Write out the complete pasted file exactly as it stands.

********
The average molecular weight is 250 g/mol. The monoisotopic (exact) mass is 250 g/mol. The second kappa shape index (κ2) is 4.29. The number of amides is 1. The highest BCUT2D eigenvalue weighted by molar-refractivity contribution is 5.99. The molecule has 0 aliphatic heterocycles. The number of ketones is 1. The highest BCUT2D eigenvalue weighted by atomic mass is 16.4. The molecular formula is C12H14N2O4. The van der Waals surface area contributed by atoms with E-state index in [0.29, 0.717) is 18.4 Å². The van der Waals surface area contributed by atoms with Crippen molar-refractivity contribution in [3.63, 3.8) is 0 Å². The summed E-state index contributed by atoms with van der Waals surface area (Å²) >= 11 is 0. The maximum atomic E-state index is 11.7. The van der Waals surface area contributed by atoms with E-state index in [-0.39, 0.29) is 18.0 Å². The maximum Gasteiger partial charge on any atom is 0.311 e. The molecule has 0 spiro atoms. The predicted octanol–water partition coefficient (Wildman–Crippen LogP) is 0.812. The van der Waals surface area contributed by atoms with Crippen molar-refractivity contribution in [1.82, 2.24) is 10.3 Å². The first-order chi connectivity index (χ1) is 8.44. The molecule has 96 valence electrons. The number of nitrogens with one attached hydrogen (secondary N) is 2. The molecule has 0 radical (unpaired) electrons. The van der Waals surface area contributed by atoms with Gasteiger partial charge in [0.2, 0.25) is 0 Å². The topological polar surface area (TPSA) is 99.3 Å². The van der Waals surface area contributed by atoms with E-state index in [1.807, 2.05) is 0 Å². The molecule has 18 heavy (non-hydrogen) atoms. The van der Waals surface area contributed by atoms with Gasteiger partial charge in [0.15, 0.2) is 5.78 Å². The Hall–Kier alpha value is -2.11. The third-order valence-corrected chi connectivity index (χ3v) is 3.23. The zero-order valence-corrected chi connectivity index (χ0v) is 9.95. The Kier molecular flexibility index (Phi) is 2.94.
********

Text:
The average molecular weight is 250 g/mol. The monoisotopic (exact) mass is 250 g/mol. The second kappa shape index (κ2) is 4.29. The number of amides is 1. The highest BCUT2D eigenvalue weighted by molar-refractivity contribution is 5.99. The molecule has 0 aliphatic heterocycles. The number of ketones is 1. The highest BCUT2D eigenvalue weighted by atomic mass is 16.4. The molecular formula is C12H14N2O4. The van der Waals surface area contributed by atoms with E-state index in [0.29, 0.717) is 18.4 Å². The van der Waals surface area contributed by atoms with Crippen molar-refractivity contribution in [3.63, 3.8) is 0 Å². The summed E-state index contributed by atoms with van der Waals surface area (Å²) >= 11 is 0. The maximum atomic E-state index is 11.7. The van der Waals surface area contributed by atoms with E-state index in [-0.39, 0.29) is 18.0 Å². The maximum Gasteiger partial charge on any atom is 0.311 e. The molecule has 0 spiro atoms. The predicted octanol–water partition coefficient (Wildman–Crippen LogP) is 0.812. The van der Waals surface area contributed by atoms with Crippen molar-refractivity contribution in [1.82, 2.24) is 10.3 Å². The first-order chi connectivity index (χ1) is 8.44. The molecule has 96 valence electrons. The number of nitrogens with one attached hydrogen (secondary N) is 2. The molecule has 0 radical (unpaired) electrons. The van der Waals surface area contributed by atoms with Gasteiger partial charge in [0.2, 0.25) is 0 Å². The topological polar surface area (TPSA) is 99.3 Å². The van der Waals surface area contributed by atoms with E-state index in [1.807, 2.05) is 0 Å². The molecule has 18 heavy (non-hydrogen) atoms. The van der Waals surface area contributed by atoms with Gasteiger partial charge in [0.15, 0.2) is 5.78 Å². The Hall–Kier alpha value is -2.11. The third-order valence-corrected chi connectivity index (χ3v) is 3.23. The zero-order valence-corrected chi connectivity index (χ0v) is 9.95. The Kier molecular flexibility index (Phi) is 2.94.